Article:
Clyburn undermines one of his favorite pejoratives by playing the race card 

Dumb or Devious

For many, the Obama era promised to break down the racial barriers and bugaboos of old and herald in a new age of understanding in which Americans could finally discuss and debate issues based on nothing but honorable intentions.

Apparently Congressman Jim Clyburn did not receive the memo.

When Gov. Mark Sanford compared President Barack Obama's massive stimulus spending to the nation of Zimbabwe's disastrous example, House Majority Whip Jim Clyburn said, "For him to compare the president of this country to [President Robert] Mugabe ... It's just beyond the pale."

When asked if Sanford's example had racist implications, Clyburn replied, "I'm sure he would not say that, but how did he get to Zimbabwe? What took the man to Zimbabwe? Someone should ask him if that's really the best comparison ... How can he compare this country's situation to Zimbabwe?"

Appearing on Countdown with Keith Olbermann, the MSNBC host blustered that Sanford was playing the "race card" and was comparing Obama to Mugabe, the notorious Zimbabwe dictator. Clyburn did not disagree.

Last month, when a number of Southern Republican governors, including Sanford, spoke out against Obama's stimulus, Clyburn said that the actions of these four governors was "a slap in the face of African-Americans."

Speaking of Sanford specifically, Clyburn added "He may not need help for the plantation his family owns, but the people whose grandparents and great-grandparents worked those plantations need the help."

The ridiculous extent to which the word "racist" has been used and abused has now rendered the term completely meaningless. Individual and institutional racism prevalent during slavery and segregation was glaring and obvious. Today, genuine racism is less obvious, yet it undoubtedly still exists. And a word to label such instances might be useful. But the word "racism" itself has been thoroughly discredited because of men like Clyburn.

Take Clyburn's Sanford example. When a black Southern man like Clyburn calls a white Southern man like Sanford "racist," the accusation alone might be all the proof needed for a goofy, white liberal like Olbermann. But it doesn't stand up to logic. Consider this Associated Press story from October:

"A new South Carolina law requiring DNA samples from people arrested on felony charges is overly intrusive and harkens to 'totalitarian regimes,' the governor said today as he joined with the NAACP to call for the rule to be changed. Law enforcement officials argue the new law will be more efficient than having to seek court orders to collect samples. By that reasoning, Sanford said police could do their jobs even more efficiently if they didn't have to obey the Constitution's Fourth Amendment against unlawful search and seizure.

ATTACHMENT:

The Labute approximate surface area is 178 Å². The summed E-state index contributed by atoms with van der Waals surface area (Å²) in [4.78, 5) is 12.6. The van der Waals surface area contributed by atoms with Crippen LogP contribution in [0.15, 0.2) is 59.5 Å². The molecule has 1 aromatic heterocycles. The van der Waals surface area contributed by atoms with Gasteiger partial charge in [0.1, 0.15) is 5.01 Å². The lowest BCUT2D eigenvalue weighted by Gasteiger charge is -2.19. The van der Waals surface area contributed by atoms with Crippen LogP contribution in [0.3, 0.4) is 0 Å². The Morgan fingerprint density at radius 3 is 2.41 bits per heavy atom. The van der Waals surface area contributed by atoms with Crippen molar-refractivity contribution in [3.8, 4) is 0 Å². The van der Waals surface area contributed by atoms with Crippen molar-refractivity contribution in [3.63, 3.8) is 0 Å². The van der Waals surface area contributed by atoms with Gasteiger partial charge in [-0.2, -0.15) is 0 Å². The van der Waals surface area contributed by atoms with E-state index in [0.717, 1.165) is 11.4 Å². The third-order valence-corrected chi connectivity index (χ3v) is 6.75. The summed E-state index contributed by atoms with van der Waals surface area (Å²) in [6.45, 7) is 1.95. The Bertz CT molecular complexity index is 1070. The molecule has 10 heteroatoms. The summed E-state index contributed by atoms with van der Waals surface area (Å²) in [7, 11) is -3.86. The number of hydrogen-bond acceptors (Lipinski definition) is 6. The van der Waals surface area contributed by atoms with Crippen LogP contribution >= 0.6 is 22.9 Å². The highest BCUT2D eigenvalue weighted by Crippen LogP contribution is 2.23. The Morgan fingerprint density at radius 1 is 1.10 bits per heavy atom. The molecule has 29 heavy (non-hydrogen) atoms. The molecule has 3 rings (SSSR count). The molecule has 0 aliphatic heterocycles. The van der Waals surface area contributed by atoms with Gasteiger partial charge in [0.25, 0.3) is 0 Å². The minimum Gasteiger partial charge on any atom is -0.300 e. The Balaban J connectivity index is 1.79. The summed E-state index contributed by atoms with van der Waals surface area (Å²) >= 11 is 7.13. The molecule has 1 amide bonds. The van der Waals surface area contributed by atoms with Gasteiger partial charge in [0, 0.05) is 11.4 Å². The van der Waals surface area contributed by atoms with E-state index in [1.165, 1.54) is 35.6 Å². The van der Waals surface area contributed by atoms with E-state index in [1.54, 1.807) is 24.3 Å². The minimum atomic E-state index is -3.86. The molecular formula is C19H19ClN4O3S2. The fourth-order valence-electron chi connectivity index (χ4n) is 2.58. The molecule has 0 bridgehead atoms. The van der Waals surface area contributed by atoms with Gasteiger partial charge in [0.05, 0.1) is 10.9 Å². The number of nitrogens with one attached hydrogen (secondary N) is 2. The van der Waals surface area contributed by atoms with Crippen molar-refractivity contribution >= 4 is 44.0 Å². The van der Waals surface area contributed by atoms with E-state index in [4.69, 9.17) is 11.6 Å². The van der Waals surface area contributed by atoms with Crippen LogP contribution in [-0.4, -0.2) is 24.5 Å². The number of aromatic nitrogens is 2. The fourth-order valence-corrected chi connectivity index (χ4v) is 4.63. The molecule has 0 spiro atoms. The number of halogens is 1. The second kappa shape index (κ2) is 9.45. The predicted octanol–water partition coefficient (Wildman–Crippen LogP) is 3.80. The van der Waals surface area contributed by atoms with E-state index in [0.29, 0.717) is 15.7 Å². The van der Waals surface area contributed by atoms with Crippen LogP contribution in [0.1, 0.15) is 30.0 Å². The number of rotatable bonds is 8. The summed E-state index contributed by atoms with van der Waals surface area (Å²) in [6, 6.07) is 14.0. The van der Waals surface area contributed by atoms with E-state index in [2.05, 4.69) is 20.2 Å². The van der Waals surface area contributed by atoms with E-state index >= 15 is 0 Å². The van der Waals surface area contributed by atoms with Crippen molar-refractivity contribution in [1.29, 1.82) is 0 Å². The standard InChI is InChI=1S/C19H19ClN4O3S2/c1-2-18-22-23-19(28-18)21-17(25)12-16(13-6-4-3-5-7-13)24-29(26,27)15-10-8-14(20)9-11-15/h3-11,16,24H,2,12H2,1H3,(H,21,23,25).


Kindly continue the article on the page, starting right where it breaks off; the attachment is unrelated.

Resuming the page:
"'With all due respect, efficiency — supposed efficiency — is the mark of totalitarian regimes,' Sanford said at a news conference today with Lonnie Randolph, president of the state chapter of the National Association for the Advancement of Colored People."

Although Sanford found himself aligned with the NAACP on the issue of collecting DNA samples for law enforcement purposes, few believed his position had anything to do with race, as the governor has had a career-long record of always coming down on the side of protecting civil liberties.

Sanford also has a long record of opposing wasteful government spending. For Rep. Clyburn to accuse Sanford of racism at this late juncture, it either means that the Congressman is completely ignorant of the governor's record or is intentionally slandering him. And whether Cylburn may be dumb or simply just devious, neither of these are qualities befitting a statesman.

Perhaps Clyburn is smarter than I give him credit for, or as Philip Klein of The American Spectator writes, "Liberals always attempt to paint conservative Republicans as stupid and racist, and as Sanford's profile rises, they evidently want to make a preemptive strike to cement that impression in people's minds. But in the process of doing so, they've done nothing but reveal their own ignorance."

Klein is right. When Clyburn calls someone "racist," it's the same as when Sean Hannity calls people "anti-American" — it may or may not be true, or even make any sense, but it's just what they do.

Such mindless political attacks have gotten so ridiculous that when I now hear the word "racism," I automatically assume the accused must be doing something right. Sanford's a prime example. And if men like Jim Clyburn haven't already ruined the term "racist," they may have instead become its truest example.

Catch Southern Avenger commentaries every Tuesday and Friday at 7:50 a.m. on the "Morning Buzz with Richard Todd" on 1250 AM WTMA.


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